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Ahead of the highly anticipated midterm elections next week, colleges and universities and activists have pushed to get students to the polls -- historically a difficult task and especially so off a presidential year.

But the author of a new report on college student civic engagement says that institutions should be considering how to involve students even outside of election season, especially since his research shows that they are more interested in joining campus groups that are issued based, rather than those aligned to a political party.

Campus Labs, a tech company in higher education, analyzed student groups at 397 colleges and universities (mostly four-year institutions) across five academic years -- 2013 to spring 2018.

The party-based organizations -- such as the traditional college Democrat and Republican clubs -- numbered around 3,100. About 60 percent of those groups leaned progressive, or Democratic, and 20 percent were more conservative or Republican.

But the organizations around certain issues were far more common, with more than 13,700 of them. Party-specific groups have been on the decline at least since the re-election of President Obama.

“Instead of relying on College Republicans and College Democrats as being the hub, they should be looking at the opposite, and they should want to be umbrella groups that fit students for one reason or another,” said Will Miller, assistant vice president of campus adoption at Campus Labs and the report’s author.

Miller in his paper pointed to the success of Turning Point USA, an outspoken conservative group that has taken off on campuses since its creation six years ago. Its leader, Charlie Kirk, is an avid Trump supporter and his group maintains the notorious Professor Watchlist, a list that many academics say is full of inaccuracies and false assumptions.

While Miller said that many of the reactions to Turning Point are “visceral” and “polarizing,” he said that the traditional parties need to harness some of that kind of energy. He recommended that the College Democrats and Republicans seek out and partner with some of the issues-based organizations to increase their membership -- even if students only see themselves as tangential participants in the traditional party system.

He also urged professors and administrators to break down the wall between academics and student affairs in politics. While both faculty and university leaders want to promote civic engagement, sometimes they can be timid for fear of becoming the next headline or labeled a “liberal brainwasher” if they too overtly share their views, Miller said.

“They’re afraid to have the difficult conversations,” Miller said. “And that plays a big role. Just generally it comes back to the fact instead of encouraging debate in a meaningful, informative way, we tend to try to avoid it. They don’t know how to discuss things in a civilly minded way. But it is on administrators to create a culture and environment so that if something is unpopular, or might be politically incorrect, to help discuss what that means and discuss different views.”

Traditional organizations such as the College Republicans and Democrats still can play a role on campus, too, partially by drawing on the legacy of their groups, said Barbara Trish, professor and chairwoman of the political science department and director of the Rosenfield Program at Grinnell College. Trish said she was unsurprised by the results of the Campus Lab analysis, noting that since the 1970s and '80s ties to the electorate have weakened.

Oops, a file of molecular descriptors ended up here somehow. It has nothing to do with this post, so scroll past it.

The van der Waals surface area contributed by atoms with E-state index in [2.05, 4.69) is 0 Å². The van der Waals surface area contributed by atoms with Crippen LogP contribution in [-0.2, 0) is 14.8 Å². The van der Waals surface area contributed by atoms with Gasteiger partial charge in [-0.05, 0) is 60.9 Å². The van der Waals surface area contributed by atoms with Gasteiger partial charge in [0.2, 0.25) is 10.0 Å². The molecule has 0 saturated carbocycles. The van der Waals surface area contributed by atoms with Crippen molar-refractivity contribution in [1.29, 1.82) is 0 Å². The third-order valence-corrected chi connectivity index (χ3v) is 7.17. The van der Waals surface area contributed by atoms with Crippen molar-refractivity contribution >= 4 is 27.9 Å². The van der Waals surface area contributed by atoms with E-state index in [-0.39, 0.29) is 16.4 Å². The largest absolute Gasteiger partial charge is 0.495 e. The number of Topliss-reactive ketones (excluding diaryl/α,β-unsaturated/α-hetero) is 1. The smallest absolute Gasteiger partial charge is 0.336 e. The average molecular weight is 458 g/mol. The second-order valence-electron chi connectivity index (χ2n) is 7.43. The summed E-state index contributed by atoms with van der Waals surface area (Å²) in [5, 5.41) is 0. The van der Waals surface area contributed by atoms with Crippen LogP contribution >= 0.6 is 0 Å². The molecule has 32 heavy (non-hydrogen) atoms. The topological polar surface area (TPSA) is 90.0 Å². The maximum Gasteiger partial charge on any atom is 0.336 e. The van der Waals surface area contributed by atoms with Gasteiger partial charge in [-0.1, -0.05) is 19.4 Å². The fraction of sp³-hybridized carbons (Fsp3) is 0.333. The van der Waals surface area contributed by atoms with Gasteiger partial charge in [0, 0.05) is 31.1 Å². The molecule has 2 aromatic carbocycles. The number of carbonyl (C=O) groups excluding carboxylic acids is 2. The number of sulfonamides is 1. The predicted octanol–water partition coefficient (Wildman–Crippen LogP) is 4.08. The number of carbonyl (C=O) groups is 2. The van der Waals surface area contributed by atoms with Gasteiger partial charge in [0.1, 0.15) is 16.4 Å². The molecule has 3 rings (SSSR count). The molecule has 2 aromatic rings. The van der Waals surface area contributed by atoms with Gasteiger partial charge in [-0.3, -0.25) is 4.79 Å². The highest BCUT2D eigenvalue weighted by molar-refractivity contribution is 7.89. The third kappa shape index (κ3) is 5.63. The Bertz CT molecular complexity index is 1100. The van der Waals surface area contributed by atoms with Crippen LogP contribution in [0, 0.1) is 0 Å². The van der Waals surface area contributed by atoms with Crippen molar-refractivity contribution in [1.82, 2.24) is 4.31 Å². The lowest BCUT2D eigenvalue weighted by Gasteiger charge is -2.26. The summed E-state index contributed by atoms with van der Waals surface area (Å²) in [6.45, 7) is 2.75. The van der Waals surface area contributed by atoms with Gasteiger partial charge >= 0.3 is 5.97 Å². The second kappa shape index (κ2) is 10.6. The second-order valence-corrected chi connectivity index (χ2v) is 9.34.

Trish said she would like to know how long this phenomenon of declining participation in party groups has persisted -- she guessed it began far before 2013, when the study began. She, too, suggested that institutions -- as many already do -- should focus on teaching skills in the classroom that can translate to the political process.

“The same skills that are useful to make your way to higher education setting are skills that are useful in registering to vote, and how to maneuver in the political world, which is more important now than it was in the '70s, because it’s become much more complicated now,” Trish said.

Miller said he fears that too much emphasis is placed on registering students and getting them to vote. He said that they don’t truly engage with the political process and then become disillusioned when they campaign hard for a candidate they want and then the politician doesn’t end up fulfilling promises. He said they need more of a constant education.

“We need allow them to see that there’s so much more work than dropping a ballot in the ballot box,” he said.

That’s not to say institutions shouldn’t be registering students to vote. NASPA: Student Affairs Professionals in Higher Education worked with the Fair Elections Center to help campuses commit to political goals and earn a particular designation when they achieve them, said Stephanie King, NASPA’s director of civic engagement and knowledge community initiatives.

About 80 campuses participated two years ago, which has since expanded to more than 150, King said.

“We would encourage our administrators not just be talking about policy or political spaces around election season, but in a normal environment, too,” King said.

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